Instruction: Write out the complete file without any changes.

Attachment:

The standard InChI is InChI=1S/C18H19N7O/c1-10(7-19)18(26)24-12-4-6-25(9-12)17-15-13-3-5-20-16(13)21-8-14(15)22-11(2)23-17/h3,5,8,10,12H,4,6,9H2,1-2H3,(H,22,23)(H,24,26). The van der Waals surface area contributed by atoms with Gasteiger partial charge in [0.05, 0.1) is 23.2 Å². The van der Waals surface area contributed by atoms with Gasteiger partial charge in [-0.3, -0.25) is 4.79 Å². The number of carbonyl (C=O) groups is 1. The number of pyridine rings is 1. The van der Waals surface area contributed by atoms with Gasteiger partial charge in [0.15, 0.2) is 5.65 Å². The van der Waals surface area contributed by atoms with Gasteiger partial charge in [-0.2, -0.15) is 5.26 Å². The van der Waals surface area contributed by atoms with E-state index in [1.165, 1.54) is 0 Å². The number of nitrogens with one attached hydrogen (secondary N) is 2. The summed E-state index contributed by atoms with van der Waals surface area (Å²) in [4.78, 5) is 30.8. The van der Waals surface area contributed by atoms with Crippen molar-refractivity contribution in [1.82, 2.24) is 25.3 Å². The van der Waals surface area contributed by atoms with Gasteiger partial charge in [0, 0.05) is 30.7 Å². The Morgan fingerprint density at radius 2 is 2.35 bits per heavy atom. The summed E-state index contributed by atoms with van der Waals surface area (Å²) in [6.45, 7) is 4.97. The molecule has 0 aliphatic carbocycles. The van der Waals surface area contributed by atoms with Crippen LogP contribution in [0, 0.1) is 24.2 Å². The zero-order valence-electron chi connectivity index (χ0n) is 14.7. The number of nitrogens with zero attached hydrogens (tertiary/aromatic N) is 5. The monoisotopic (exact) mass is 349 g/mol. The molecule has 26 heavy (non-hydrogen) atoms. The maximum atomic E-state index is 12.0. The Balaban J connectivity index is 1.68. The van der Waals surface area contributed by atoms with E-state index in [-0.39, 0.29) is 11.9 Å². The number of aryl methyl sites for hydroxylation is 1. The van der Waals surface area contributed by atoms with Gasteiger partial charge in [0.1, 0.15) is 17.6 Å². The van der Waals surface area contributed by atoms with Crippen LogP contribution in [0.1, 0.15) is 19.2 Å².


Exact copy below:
The standard InChI is InChI=1S/C18H19N7O/c1-10(7-19)18(26)24-12-4-6-25(9-12)17-15-13-3-5-20-16(13)21-8-14(15)22-11(2)23-17/h3,5,8,10,12H,4,6,9H2,1-2H3,(H,22,23)(H,24,26). The van der Waals surface area contributed by atoms with Gasteiger partial charge in [0.05, 0.1) is 23.2 Å². The van der Waals surface area contributed by atoms with Gasteiger partial charge in [-0.3, -0.25) is 4.79 Å². The number of carbonyl (C=O) groups is 1. The number of pyridine rings is 1. The van der Waals surface area contributed by atoms with Gasteiger partial charge in [0.15, 0.2) is 5.65 Å². The van der Waals surface area contributed by atoms with Gasteiger partial charge in [-0.2, -0.15) is 5.26 Å². The van der Waals surface area contributed by atoms with E-state index in [1.165, 1.54) is 0 Å². The number of nitrogens with one attached hydrogen (secondary N) is 2. The summed E-state index contributed by atoms with van der Waals surface area (Å²) in [4.78, 5) is 30.8. The van der Waals surface area contributed by atoms with Crippen molar-refractivity contribution in [1.82, 2.24) is 25.3 Å². The van der Waals surface area contributed by atoms with Gasteiger partial charge in [0, 0.05) is 30.7 Å². The Morgan fingerprint density at radius 2 is 2.35 bits per heavy atom. The summed E-state index contributed by atoms with van der Waals surface area (Å²) in [6.45, 7) is 4.97. The molecule has 0 aliphatic carbocycles. The van der Waals surface area contributed by atoms with Crippen LogP contribution in [0, 0.1) is 24.2 Å². The zero-order valence-electron chi connectivity index (χ0n) is 14.7. The number of nitrogens with zero attached hydrogens (tertiary/aromatic N) is 5. The monoisotopic (exact) mass is 349 g/mol. The molecule has 26 heavy (non-hydrogen) atoms. The maximum atomic E-state index is 12.0. The Balaban J connectivity index is 1.68. The van der Waals surface area contributed by atoms with E-state index in [-0.39, 0.29) is 11.9 Å². The number of aryl methyl sites for hydroxylation is 1. The van der Waals surface area contributed by atoms with Gasteiger partial charge in [0.1, 0.15) is 17.6 Å². The van der Waals surface area contributed by atoms with Crippen LogP contribution in [0.1, 0.15) is 19.2 Å².